Fact or Fiction for the Dallas Cowboys' Biggest Offseason Question Marks
As with any team in the NFL, the Dallas Cowboys have a few question marks heading into training camp. Whether it's a position up for grabs or whether a player will improve enough to make a significant impact, some things need to be figured out by training camp's end.
The Cowboys always have speculation running rampant around them for one reason or another. It may be hard to sort what is true or is likely true from what is completely and utterly false.
It's impossible to have all the answers when even those inside the organization don't yet have them, but we can make a few educated guesses.
Let's call Fact or Fiction on some of the Cowboys' biggest offseason issues.
Fact: Morris Claiborne Will Have His Best Season in 2014
Morris Claiborne has not lived up to the lofty expectations that come with being the sixth overall pick. He has had to battle through injuries that have severely limited his ability to develop thus far in his career.
For the first time in his NFL career, Claiborne is 100 percent entering training camp. With Claiborne finally healthy, some have noticed that he is a more confident, stronger player. ESPN Dallas' Todd Archer reported coach Jason Garrett as saying:
He's more mature physically, and I think his technique is getting better. I think with that, you develop some confidence, and you need confidence in any position you play, but you certainly need it if you play corner in the NFL. You're out there by yourself a lot.
This is a great sign for Claiborne and the Cowboys. If you expect to be a great football player you have to play with confidence, especially at cornerback, where you line up across from great receivers like Calvin Johnson, Michael Crabtree and Andre Johnson from week to week.
With Claiborne developing better technique, there is nowhere to go but up. At the moment, he is behind Orlando Scandrick on the depth chart, but that doesn't mean he won't have a great year.
With the evolution of the passing game in the NFL, teams are playing in nickel packages more and more. In 2013, the Cowboys played 61 percent of their snaps in some type of nickel formation. In this package, Scandrick will likely slide into the slot, while Claiborne will play the outside. So Claiborne will get plenty of opportunities.
All indications are that Claiborne has been playing well thus far during offseason activities. DallasCowboys.com's Bryan Broaddus wrote:
Claiborne finally looks healthy and it showed in these practices. His movement and reaction in coverage was outstanding and he looks ready to compete with Orlando Scandrick, who currently the starter at that right cornerback spot.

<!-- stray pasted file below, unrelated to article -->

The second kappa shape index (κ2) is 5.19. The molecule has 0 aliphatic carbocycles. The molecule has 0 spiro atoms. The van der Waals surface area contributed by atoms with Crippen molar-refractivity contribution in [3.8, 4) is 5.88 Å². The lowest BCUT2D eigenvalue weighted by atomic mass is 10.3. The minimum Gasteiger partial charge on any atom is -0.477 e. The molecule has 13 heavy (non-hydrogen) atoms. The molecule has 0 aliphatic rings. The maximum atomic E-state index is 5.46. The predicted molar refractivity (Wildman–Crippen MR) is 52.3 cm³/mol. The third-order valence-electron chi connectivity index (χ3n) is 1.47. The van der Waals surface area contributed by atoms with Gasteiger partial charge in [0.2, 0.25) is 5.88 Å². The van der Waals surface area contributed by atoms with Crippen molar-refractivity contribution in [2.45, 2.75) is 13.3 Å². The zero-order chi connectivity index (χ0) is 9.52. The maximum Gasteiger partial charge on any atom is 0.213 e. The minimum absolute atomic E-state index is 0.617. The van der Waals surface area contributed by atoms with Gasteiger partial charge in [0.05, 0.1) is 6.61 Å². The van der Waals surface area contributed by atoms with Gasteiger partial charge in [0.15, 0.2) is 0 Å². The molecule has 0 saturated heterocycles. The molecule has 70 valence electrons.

If Claiborne can carry this momentum through training camp and the regular season, there is no question that this will be his most successful year since he was drafted.
Fiction: The Dallas Cowboys Don't Have Enough Cap Room to Re-Sign Dez Bryant
Dez Bryant is a very important part of the Dallas Cowboys. He is their best wide receiver and biggest playmaker. The Cowboys' offense is often at its best when Bryant is involved.
Bryant is entering the final year of his rookie contract with the Cowboys, and some believe that because the Cowboys have mismanaged their salary cap it will be very hard to re-sign him.
Football Savages' Jake Brydson recently wrote:
There is not a single chance in hell that the Cowboys find a way to create the cap space needed to re-sign Murray or Dez Bryant (coming tomorrow) because they chose to pay Tony Romo, Brandon Carr, Doug Free, Tyron Smith, Henry Melton, and Jason Witten contracts that eat up a combined 79.311 Million, which is over half of the projected salary cap for next season.
However, what Brydson doesn't realize is that the Cowboys have been budgeting for an extension for Bryant's contract for quite some time.
Fox Sports Southwest's Mike Fisher wrote: "It is preordained. Every single dollar the Cowboys have used and every single dollar the Cowboys have saved have been part of a design to re-up those two before they hit free agency."
The Cowboys would be stupid to overspend at other positions so much that it wouldn't allow them to re-sign their star wide receiver. It would take a stunning lack of future planning.
However, the Cowboys will be just fine. ESPN Dallas' Calvin Watkins recently reported that the Cowboys currently have $8.5 million in cap space at the moment, which is a good sign for the possibly of a Bryant extension.
Finally, Cowboys chief operating officer Stephen Jones recently told 1310 The Ticket (h/t The Dallas Morning News) that a contract extension could be done before the 2014 season even starts.
No need to worry Cowboys fans: Bryant will be with the team for the foreseeable future.
Fact: The Defense Will Improve in 2014
The Dallas Cowboys' defense was historically bad in 2013. They weren't able to pressure opposing quarterbacks and were carved up week after week.